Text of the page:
This in and of itself is just fine. There are many good business reasons for a developer to manage the hosting of sites he builds. I do it because it allows me to better manage the technical aspects of the hosting on a standard platform I am intimately familiar with. Also, since most clients, if they have problems with the hosting or email, tend to contact their developer, it’s better if the developer actually can help them – not always possible if he isn’t also the host. That being said, make sure you are actually getting a full-featured hosting account. You should have access to all your files, databases, etc. You should have login information for the hosting control panel, as well as FTP (file transfer protocol) login information. If your developer doesn’t want to give you this, you are essentially being held hostage – you can’t access the files you rightly own, you won’t be able to update your site without his assistance, and forget moving to another web host or developer if things turn sour or he disappears. Make sure you will have at least FTP access to your files before agreeing to a hosting plan.

There might be other small things that indicate a developer will cause you headaches – not listening to you and answering your questions in a way you understand, failing to return your calls or emails for weeks on end without explanation, putting down your business or your ideas, etc. The most important thing is to trust your gut instincts and communicate any concerns early. Some issues can be resolved and don’t indicate a “bad” developer, but you will want to make your expectations clear early so that you are both on the same page.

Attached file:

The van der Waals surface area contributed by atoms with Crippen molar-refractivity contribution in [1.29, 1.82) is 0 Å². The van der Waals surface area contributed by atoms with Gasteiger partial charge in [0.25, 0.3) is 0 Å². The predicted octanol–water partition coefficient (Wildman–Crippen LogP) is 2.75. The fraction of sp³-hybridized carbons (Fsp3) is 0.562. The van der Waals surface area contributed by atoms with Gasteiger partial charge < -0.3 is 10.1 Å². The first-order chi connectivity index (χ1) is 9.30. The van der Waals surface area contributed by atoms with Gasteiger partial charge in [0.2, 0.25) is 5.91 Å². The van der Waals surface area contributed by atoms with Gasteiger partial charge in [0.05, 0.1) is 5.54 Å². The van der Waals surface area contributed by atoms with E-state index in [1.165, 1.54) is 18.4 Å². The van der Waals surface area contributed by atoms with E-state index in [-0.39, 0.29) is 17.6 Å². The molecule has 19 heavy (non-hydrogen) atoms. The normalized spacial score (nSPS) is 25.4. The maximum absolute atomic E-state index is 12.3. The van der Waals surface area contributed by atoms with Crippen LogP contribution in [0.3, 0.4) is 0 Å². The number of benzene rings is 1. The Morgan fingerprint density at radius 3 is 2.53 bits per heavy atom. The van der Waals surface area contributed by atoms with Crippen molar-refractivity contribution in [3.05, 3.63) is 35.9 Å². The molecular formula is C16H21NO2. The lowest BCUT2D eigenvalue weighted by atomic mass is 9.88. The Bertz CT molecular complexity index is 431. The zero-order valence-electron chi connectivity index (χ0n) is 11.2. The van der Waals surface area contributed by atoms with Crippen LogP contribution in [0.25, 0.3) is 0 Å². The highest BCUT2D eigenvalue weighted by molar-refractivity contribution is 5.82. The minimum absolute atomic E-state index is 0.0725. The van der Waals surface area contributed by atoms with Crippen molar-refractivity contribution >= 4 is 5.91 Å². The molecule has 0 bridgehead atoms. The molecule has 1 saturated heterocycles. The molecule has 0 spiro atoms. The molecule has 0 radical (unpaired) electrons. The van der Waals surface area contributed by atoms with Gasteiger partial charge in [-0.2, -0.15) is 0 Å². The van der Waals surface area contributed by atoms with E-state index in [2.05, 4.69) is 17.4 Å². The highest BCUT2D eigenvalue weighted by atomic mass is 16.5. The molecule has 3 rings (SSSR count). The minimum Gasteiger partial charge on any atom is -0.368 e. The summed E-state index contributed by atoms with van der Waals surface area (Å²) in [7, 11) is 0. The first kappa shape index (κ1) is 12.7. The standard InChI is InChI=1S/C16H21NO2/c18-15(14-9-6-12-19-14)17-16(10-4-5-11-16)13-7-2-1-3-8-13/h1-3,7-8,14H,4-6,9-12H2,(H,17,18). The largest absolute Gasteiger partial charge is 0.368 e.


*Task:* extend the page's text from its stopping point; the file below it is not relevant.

Web Action Steps

  • If you are experiencing any of these warning signs, discuss them with a tech-savvy friend or another developer whom you trust. Let them help you decide on a reasonable course of action
  • If you don’t have access to your online files, request that your developer create a ZIP file or CD-ROM with all of the website files and send it to you
  • If you do have access to your online files, download a backup immediately, in case things turn very bad and he cuts off your account
  • If you don’t control your domain name, ask your developer how you can gain control of the registrar account
  • If you have any other concerns, try respectfully discussing them with your developer. It might just be a misunderstanding that can be resolved.
  • If your relationship with your web developer ever becomes seriously problematic, try to get whatever files you can, and cut your losses. You will find that the hassles and delays caused by an ongoing battle won’t end up being worth your while, and will keep your business from thriving.